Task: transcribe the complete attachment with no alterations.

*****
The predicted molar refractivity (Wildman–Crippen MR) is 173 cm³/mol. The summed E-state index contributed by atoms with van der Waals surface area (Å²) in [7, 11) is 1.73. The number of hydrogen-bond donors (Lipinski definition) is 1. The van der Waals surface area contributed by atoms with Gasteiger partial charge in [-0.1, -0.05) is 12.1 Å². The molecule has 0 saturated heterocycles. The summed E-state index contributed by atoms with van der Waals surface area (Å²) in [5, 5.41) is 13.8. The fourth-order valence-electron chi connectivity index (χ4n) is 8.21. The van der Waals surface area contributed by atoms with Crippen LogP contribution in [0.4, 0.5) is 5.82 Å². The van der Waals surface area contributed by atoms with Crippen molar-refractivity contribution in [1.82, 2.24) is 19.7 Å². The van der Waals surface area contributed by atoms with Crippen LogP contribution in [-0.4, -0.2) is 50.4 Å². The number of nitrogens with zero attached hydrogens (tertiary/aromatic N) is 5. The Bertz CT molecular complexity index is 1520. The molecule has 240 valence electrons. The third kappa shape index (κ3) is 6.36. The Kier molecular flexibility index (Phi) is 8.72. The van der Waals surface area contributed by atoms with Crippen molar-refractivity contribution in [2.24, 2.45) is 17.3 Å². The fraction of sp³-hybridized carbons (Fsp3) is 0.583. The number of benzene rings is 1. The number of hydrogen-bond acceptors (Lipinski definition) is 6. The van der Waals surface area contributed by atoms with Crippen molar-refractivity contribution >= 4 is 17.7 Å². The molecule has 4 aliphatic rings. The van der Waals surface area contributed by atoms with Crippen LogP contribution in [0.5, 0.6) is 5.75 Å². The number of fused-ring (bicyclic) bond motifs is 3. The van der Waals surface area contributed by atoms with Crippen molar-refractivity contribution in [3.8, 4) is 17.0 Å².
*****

The predicted molar refractivity (Wildman–Crippen MR) is 173 cm³/mol. The summed E-state index contributed by atoms with van der Waals surface area (Å²) in [7, 11) is 1.73. The number of hydrogen-bond donors (Lipinski definition) is 1. The van der Waals surface area contributed by atoms with Gasteiger partial charge in [-0.1, -0.05) is 12.1 Å². The molecule has 0 saturated heterocycles. The summed E-state index contributed by atoms with van der Waals surface area (Å²) in [5, 5.41) is 13.8. The fourth-order valence-electron chi connectivity index (χ4n) is 8.21. The van der Waals surface area contributed by atoms with Crippen LogP contribution in [0.4, 0.5) is 5.82 Å². The van der Waals surface area contributed by atoms with Crippen molar-refractivity contribution in [1.82, 2.24) is 19.7 Å². The van der Waals surface area contributed by atoms with Crippen LogP contribution in [-0.4, -0.2) is 50.4 Å². The number of nitrogens with zero attached hydrogens (tertiary/aromatic N) is 5. The Bertz CT molecular complexity index is 1520. The molecule has 240 valence electrons. The third kappa shape index (κ3) is 6.36. The Kier molecular flexibility index (Phi) is 8.72. The van der Waals surface area contributed by atoms with Crippen molar-refractivity contribution in [2.24, 2.45) is 17.3 Å². The fraction of sp³-hybridized carbons (Fsp3) is 0.583. The number of benzene rings is 1. The number of hydrogen-bond acceptors (Lipinski definition) is 6. The van der Waals surface area contributed by atoms with Crippen molar-refractivity contribution >= 4 is 17.7 Å². The molecule has 4 aliphatic rings. The van der Waals surface area contributed by atoms with Crippen LogP contribution in [0.5, 0.6) is 5.75 Å². The number of fused-ring (bicyclic) bond motifs is 3. The van der Waals surface area contributed by atoms with Crippen molar-refractivity contribution in [3.8, 4) is 17.0 Å².